The Empty Downtown - A New Normal?
Three years after the coronavirus pandemic began, the situation of North American downtowns remains fundamentally changed.
As Statista's Katharina Buchholz reports below, while most people's lives have returned to normal, the legacies of the lockdown era continue to affect formerly bustling city centers to a point that could cause a downwards spiral.
Data collected by the University of Toronto School of Cities shows that as of the fall of 2022, the downtowns of many major population centers in the U.S. and Canada were still recording much less activity than before the pandemic. Los Angeles had gained back around two thirds of its former life (as measured by cellphone activity), but other downtowns - like in Chicago, Vancouver in British Columbia, Seattle and San Francisco - are now at most half as active as they had been before the pandemic. The lull also affects boomtowns of former years like Denver, Atlanta and Houston.
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According to reporting from the San Francisco Chronicle, at home in the most affected city in the analysis, it all started with workers that did not return to downtown offices after the pandemic ebbed, instead preferring (and convincing their employers) to work fully remote, either from a cheaper suburb or from outside of any urban center. This is causing vacant office blocks, decreasing ridership on public transport and less money spent on lunchtime or after-work activities, decreasing business revenue and in turn, the cities' tax income.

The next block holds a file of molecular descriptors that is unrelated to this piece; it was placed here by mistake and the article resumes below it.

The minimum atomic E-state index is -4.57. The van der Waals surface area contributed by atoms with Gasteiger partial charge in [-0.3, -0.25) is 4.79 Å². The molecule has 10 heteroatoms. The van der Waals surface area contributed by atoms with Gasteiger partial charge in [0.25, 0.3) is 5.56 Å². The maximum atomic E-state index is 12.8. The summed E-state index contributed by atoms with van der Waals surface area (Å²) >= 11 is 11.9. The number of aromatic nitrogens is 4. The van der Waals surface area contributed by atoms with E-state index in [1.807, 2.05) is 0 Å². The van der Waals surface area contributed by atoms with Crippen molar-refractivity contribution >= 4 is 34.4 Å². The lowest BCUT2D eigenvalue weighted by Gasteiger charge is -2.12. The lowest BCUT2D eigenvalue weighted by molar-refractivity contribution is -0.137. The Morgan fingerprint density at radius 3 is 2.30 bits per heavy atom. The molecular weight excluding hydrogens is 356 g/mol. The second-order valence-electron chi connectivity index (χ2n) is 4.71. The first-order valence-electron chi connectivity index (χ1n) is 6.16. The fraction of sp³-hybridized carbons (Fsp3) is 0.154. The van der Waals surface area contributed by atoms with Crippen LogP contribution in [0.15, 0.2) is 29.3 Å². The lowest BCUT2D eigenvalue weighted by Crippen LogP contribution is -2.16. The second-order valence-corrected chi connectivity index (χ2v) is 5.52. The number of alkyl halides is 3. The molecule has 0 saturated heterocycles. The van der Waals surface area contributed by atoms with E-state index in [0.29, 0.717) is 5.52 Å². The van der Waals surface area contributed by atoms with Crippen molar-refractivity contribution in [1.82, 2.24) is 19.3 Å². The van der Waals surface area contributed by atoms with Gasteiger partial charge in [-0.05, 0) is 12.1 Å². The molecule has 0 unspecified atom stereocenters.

Arpit Gupta of the NYU Stern School of Business, who was interviewed by the Chronicle, said that this could make downtowns appear even more unattractive as city services might have to be cut, empty transit could be seen as more dangerous and ultimately, the number of downtown amenities like shops and restaurants could decrease, prompting even more workers to wave goodbye to a certain city. Hybrid work, however, has the power to keep tying workers to downtowns, but this normally requires high-quality office space. Another idea, according Gupta, is to draw people into city centers - as tenants or visitors - by focusing of livability factors and creating experiences that people crave.
The American West coast has been hit especially hard by the phenomenon as its numerous tech companies pivoted to fully remote work more aggressively. The University of Toronto data shows that apart from San Francisco, downtown activity has also stayed far below pre-pandemic levels in Portland, Ore. (37%), Seattle (44%) and Oakland, Calif (49%). Only four out of 62 analyzed downtowns surpassed their 2019 activity levels: Salt Lake City, Bakersfield and Fresno in California as well as El Paso, Texas.